The rash of injuries to Yankees infielders has led to rampant Stephen Drew speculation and the requisite denials. “Drew Day” is probably six weeks away regardless, as Scott Boras, having overplayed his hand this winter, has a new opportunity to create a sellers market once Drew’s draft compensation expires in June. Moreover, the timetable for signing a free agent, likely measured in weeks, isn’t exactly conducive to the Yankees pressing need. Players acquired via trade, on the other hand, may be available in as little as 24 hours. While pursuing this course of action probably depends on today and tomorrow’s injury updates, here are what I believe to be some realistic options. None of these players are world-beaters, but they are proven major-leaguers whose skill sets make them amenable not only for filling current gaps, but being valuable in various roles throughout the season.
Nick Franklin – 2B/SS – Seattle Mariners
Franklin’s youth (23) and pre-arbitration status make him an asset of considerable value and a somewhat unlikely trade chip. However, rumors circulated this spring that Seattle was looking to deal whomever lost the competition for the starting shortstop job. Brad Miller won and is having a decent start, with 3 HR in his first 12 games. Franklin, meanwhile, has clearly outgrown AAA (1.207 OPS this year, .912 in 2013). Franklin displays very good power for his position, and slightly above average speed, defense, and plate discipline. His rookie season featured modest production (.225/.303/.382, 1.9 bWAR, 102 GP) in the unfriendly confines of Safeco Field, but his power should play better elsewhere (8 of his 12 HR came on the road). Moreover, as a switch-hitter with experience at both middle-infield positions, he would give Girardi flexibility either in the starting lineup or coming of the bench.
DRAWBACKS: Because he’s an inexpensive young player with upside, the cost will be steep, probably including one of the Yankees top 10, if not top 5 prospects.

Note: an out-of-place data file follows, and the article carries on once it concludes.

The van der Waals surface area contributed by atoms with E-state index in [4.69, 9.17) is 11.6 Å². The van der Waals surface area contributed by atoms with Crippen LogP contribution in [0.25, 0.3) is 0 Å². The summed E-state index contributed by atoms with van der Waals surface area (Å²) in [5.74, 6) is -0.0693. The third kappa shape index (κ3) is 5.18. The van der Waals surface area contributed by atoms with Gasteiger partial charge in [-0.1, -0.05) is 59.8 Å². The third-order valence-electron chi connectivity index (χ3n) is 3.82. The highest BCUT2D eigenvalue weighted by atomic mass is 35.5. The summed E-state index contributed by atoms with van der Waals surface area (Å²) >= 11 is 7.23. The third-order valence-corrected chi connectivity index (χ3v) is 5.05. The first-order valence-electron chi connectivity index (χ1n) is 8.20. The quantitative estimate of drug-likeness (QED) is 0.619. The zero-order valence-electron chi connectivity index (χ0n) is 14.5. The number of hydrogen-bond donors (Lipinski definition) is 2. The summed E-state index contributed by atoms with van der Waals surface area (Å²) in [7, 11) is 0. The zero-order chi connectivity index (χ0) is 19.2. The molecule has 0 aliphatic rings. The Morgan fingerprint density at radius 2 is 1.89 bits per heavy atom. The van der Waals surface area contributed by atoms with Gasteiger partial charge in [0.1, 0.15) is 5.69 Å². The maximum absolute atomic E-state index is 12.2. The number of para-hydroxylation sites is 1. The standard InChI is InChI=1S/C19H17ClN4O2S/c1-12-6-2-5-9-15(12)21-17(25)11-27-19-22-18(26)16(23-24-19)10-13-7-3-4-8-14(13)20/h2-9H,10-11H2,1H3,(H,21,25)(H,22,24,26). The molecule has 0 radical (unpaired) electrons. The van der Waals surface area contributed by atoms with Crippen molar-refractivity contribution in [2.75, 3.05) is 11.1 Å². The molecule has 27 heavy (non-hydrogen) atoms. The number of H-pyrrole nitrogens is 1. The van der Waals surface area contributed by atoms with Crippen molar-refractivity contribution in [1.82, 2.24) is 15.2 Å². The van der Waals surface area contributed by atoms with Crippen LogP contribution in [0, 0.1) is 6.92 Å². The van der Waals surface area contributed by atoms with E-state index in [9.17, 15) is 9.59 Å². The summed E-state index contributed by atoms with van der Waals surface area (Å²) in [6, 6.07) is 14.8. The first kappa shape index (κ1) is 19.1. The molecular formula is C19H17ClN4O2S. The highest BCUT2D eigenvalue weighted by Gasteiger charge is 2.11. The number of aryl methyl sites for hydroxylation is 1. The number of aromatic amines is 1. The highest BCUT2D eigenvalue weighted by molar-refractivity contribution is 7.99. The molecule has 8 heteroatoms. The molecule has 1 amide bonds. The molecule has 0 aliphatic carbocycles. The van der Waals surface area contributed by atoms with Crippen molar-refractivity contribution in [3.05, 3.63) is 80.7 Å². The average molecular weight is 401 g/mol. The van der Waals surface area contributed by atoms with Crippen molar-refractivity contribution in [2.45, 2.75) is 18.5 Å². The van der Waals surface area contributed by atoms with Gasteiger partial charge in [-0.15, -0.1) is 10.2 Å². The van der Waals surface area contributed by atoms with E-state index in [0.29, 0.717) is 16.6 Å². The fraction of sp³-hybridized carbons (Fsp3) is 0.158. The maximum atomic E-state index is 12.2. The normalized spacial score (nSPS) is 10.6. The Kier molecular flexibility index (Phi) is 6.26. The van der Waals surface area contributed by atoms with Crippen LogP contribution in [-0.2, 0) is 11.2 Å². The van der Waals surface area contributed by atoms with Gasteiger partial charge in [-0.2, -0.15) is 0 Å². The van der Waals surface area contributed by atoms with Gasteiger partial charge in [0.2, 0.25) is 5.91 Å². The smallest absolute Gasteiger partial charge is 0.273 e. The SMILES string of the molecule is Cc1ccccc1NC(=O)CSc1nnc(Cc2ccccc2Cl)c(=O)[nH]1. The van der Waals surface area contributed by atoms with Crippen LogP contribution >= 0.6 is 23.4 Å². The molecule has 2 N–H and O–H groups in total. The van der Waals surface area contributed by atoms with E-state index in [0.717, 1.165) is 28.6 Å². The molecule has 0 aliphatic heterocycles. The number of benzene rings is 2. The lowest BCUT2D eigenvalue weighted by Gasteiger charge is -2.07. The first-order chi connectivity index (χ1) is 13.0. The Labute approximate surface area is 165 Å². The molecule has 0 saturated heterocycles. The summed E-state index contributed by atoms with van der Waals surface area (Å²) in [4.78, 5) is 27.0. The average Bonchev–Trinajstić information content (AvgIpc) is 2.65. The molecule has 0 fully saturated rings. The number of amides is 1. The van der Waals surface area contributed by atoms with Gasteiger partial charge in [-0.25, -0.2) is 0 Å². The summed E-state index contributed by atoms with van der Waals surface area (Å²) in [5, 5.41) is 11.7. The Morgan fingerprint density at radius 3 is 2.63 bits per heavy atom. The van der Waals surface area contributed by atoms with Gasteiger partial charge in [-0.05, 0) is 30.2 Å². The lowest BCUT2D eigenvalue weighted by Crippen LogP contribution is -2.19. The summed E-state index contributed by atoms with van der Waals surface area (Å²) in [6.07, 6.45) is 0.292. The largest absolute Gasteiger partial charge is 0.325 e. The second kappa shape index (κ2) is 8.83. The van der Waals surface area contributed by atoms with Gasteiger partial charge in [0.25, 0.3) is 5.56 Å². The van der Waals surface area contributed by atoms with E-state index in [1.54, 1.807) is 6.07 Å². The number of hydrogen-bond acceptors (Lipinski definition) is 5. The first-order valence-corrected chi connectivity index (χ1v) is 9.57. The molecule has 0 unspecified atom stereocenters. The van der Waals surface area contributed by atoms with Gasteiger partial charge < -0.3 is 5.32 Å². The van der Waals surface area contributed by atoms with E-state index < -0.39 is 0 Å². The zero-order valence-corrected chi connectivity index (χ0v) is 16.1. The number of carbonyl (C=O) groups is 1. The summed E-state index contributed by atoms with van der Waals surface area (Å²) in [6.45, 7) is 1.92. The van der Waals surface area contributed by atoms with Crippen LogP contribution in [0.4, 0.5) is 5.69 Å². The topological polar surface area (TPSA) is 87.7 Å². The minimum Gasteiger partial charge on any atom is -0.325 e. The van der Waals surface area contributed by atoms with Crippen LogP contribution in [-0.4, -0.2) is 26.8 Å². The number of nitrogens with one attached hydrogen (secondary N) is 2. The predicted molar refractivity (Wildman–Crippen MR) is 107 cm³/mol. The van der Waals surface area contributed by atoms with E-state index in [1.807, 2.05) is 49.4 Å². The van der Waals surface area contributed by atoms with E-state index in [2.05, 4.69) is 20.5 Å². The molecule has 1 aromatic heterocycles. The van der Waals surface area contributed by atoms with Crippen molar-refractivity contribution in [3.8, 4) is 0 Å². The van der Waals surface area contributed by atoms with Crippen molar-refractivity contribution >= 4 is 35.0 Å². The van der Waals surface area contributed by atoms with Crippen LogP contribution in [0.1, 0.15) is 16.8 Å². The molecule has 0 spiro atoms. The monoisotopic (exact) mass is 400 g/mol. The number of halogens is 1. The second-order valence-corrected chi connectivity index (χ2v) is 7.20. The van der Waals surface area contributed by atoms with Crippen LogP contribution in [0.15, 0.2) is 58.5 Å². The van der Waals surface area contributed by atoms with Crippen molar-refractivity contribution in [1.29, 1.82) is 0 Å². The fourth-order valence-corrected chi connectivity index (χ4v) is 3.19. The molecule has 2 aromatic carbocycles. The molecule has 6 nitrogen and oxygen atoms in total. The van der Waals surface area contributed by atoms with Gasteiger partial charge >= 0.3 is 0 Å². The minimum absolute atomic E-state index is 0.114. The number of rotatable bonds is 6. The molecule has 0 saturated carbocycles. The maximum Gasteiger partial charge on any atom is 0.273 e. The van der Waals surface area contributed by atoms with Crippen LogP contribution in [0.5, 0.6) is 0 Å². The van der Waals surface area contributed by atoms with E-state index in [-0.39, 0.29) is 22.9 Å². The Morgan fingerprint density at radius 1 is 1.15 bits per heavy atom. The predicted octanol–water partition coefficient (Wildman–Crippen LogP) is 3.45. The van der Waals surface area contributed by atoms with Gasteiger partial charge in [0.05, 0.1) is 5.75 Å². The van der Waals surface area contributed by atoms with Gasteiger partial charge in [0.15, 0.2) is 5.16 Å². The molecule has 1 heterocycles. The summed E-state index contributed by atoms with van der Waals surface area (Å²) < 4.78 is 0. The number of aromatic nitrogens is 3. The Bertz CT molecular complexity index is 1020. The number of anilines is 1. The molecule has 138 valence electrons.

Rickie Weeks – 2B – Milwaukee Brewers
This is clearly the classic Cashman move. After two subpar seasons, Weeks has fallen out of favor in Milwaukee. Despite a strong Spring Training, the Brewers handed their starting job to an underwhelming prospect, Scooter Gennett. They would likely jump at the opportunity to unload the potentially bitter ex-cornerstone and the $10 Million or so remaining on his contract. Weeks may be rejuvenated by a new situation and, at 31, there’s no reason to believe he has nothing left in the tank. Unlike the other players on this list, Weeks is capable of carrying a team during his hot streaks. He possesses premium power for his position, as well as excellent plate discipline.
DRAWBACKS: Weeks should only be considered as a permanent starting 2B if Brian Roberts proves unequal to the task. He’s been a starter his whole career. He has never played another position and he is one hit since 2007 as a pinch-hitter. Also, for the past two seasons, Weeks has been a putrid defender. This was not the case during his prime. Perhaps, as with his offense, some of this might be attributed to ambivalence as the Brewers slipped from contender to bottom-feeder. One might surmise than, like Alfonso Soriano, Weeks needs to play in meaningful games again. One might also surmise that, like Vernon Wells, he’s toast.
Cliff Pennington – 2B/SS – Arizona Diamondbacks
While some speculation has been directed towards Didi Gregorius, who lost the D-Backs starting shortstop competition this spring to Chris Owings, I think Gregorius’s potential is limited if he isn’t the everyday shortstop, which can’t happen in New York until 2015. The Yankees might, however, be interested in another member of Arizona’s infield rotation. After three years as Oakland’s everyday shortstop, the switch-hitting defensive whiz, Pennington, is recasting himself as a utility infielder. In relatively small samples at second and third, Pennington has continued to flash the leather. Committing to a player like Pennington isn’t about scoring runs, but rather preventing them, and thus also protecting a starting rotation which has clearly been effected by the porous infield in these early weeks. Pennington doesn’t have as much offensive upside as the other players on this list, but he does have patience (4.02 P/PA for career), which fits the Yankee approach, and he doesn’t become a free agent until 2016, so he could be a cost-effective part of next year’s in flux infield as well.
DRAWBACKS: He’s 29 and his offensive production hasn’t improved a lick, despite four full seasons in the majors. At this point, his career aspiration is to become Nick Punto.